ALHR Submission to the Inquiry into the provisions of the National Security Legislation Amendment (Espionage and Foreign Interference) Bill 2017
ALHR has made a submission to the Parliamentary Joint Committee on Intelligence and Security Inquiry into the provisions of the National Security Legislation Amendment (Espionage and Foreign Interference) Bill 2017.
We have also made a submission in relation to the Foreign Influence Transparency Scheme Bill and the Electoral Legislation Amendment (Electoral Funding and Disclosure Reform) Bill 2017. We refer to these Bills collectively as the ‘Package’ as they appear to have been drafted so as to inter-relate and reinforce each other
ALHR’s primary concern is that if enacted their package of legislation will violate the fundamental universal human rights to freedom of speech and freedom of expression for persons in Australia, and severely restrict the implied Constitutional right to free political communication.
The Package continues a general trend in recent Commonwealth legislation to impose strict liability and resultant excessive penalties, including in this Bill imprisonment for life, irrespective of whether or not any harm has been caused or is likely to be caused.
ALHR submits that the nature of the types of harm that might be caused by “foreign interference” need to be fully analysed so that the Bill can focus only on real harms.
The Package continues a general trend in recent Commonwealth legislation to impose strict liability and resultant excessive penalties even when there is no intent to harm or at the worst where there is only minor negligence or recklessness (see sections 3 and 4 below). ALHR is strongly opposed to such legislative provisions.
In the case of this Bill, the introduction of economic relations as a national security issue is particularly problematic. It is not clear how it will be possible to establish whether Australian economic relations would have been harmed or were intended to be harmed.
The apparent defences for sharing or otherwise dealing with information which is already in the public arena generally only apply where the information or article that has already been communicated or made available to the public was made public “with the authority of the Commonwealth”. ALHR submits that it is unreasonable to penalise people for innocently using or sharing information which is already in the public arena, for whatever reason, and that defences should be broadened accordingly.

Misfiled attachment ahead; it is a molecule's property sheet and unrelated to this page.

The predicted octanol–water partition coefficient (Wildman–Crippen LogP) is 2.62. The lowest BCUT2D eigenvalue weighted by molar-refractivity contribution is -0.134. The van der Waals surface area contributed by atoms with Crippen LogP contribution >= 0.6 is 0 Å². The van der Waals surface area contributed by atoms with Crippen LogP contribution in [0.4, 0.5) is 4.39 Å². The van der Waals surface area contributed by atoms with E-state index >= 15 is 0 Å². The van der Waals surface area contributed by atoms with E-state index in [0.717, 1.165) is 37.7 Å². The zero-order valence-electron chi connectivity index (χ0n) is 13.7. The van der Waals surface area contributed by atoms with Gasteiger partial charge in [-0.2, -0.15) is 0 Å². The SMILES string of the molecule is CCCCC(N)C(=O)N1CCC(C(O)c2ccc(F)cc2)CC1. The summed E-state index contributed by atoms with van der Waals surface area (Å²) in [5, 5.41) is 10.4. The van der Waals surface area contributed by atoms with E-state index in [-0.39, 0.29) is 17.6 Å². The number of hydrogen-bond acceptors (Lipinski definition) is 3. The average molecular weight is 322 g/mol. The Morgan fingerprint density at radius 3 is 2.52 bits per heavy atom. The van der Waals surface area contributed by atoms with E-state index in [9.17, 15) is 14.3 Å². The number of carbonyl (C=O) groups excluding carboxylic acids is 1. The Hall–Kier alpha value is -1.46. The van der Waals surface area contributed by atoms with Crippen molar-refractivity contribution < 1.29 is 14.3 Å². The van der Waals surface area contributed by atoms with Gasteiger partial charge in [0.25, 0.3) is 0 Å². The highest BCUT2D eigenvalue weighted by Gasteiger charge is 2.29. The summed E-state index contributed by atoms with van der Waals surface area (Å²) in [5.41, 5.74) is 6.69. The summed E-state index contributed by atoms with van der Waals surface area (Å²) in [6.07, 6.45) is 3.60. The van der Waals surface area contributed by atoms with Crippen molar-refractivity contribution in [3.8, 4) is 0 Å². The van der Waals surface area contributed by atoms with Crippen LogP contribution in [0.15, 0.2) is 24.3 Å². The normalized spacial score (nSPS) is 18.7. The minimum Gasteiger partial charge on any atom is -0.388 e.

Similarly, defences relating to humanitarian aid are too narrowly drafted.
In the view of ALHR, the combined effect of the type of provisions is not only counterproductive but highly dangerous in terms of a proper approach to the rule of law. In combination, the above drafting problems could have the unintended effect that the Bills in the Package, including this Bill, could severely penalise bona fide and benign behaviour which causes minimal harm.
The Bill’s own explanatory memorandum recognises that the measures proposed are potentially in breach of many of Australia’s obligations under the International Covenant on Civil and Political Rights (ICCPR), including: the prohibition of torture; the right to liberty of person and freedom from arbitrary detention; the right to opinion and freedom of expression; the rights to freedom of association and peaceful assembly; the right to take part in public affairs and the right to vote; the right to the right to privacy and the prohibition on propaganda for war and advocacy of national, racial or religious hatred; the right to the presumption of innocence and to be tried or released without undue delay.
The Explanatory Memorandum concedes that the Bill limits the presumption of innocence by imposing strict liability and absolute liability for certain offence elements, placing an evidentiary burden on the defendant with respect to defences and providing for evidentiary certificates which are prima facie evidence as to the existence of certain facts.
ALHR strongly opposes these provisions which, given the seriousness of the offences involved, are inconsistent with the principles that form the bedrock of Australia’s criminal justice system as well as international human rights standards.
Australia is a contracting party to the ICCPR and therefore obliged to implement, uphold, protect and respect all of the rights contained within it, including the right to freedom of expression and the right to a fair and public hearing in both civil and criminal proceedings.
The Bill continues this government’s concerning and very undesirable pattern of criminalising ‘reckless’ behaviour that is in no way intended to cause harm, and quite irrespective of whether or not harm has actually been caused. Given that the Bill might result in incarceration for non-malignant behaviour which actually causes no harm, the Bill is potentially in breach of both the ICCPR and the Universal Declaration of Human Rights (UDHR) which protect the right to liberty.
Australia had a significant role in drafting the UDHR. This is a proud history that Australia has in upholding basic human rights and we should be vigilant to guard against their infringement by the government of the day. Australia campaigned for its seat on the United Nations Human Rights Council on that basis that it is an ‘international human rights leader’ with ‘respect for democracy and the rule of law.’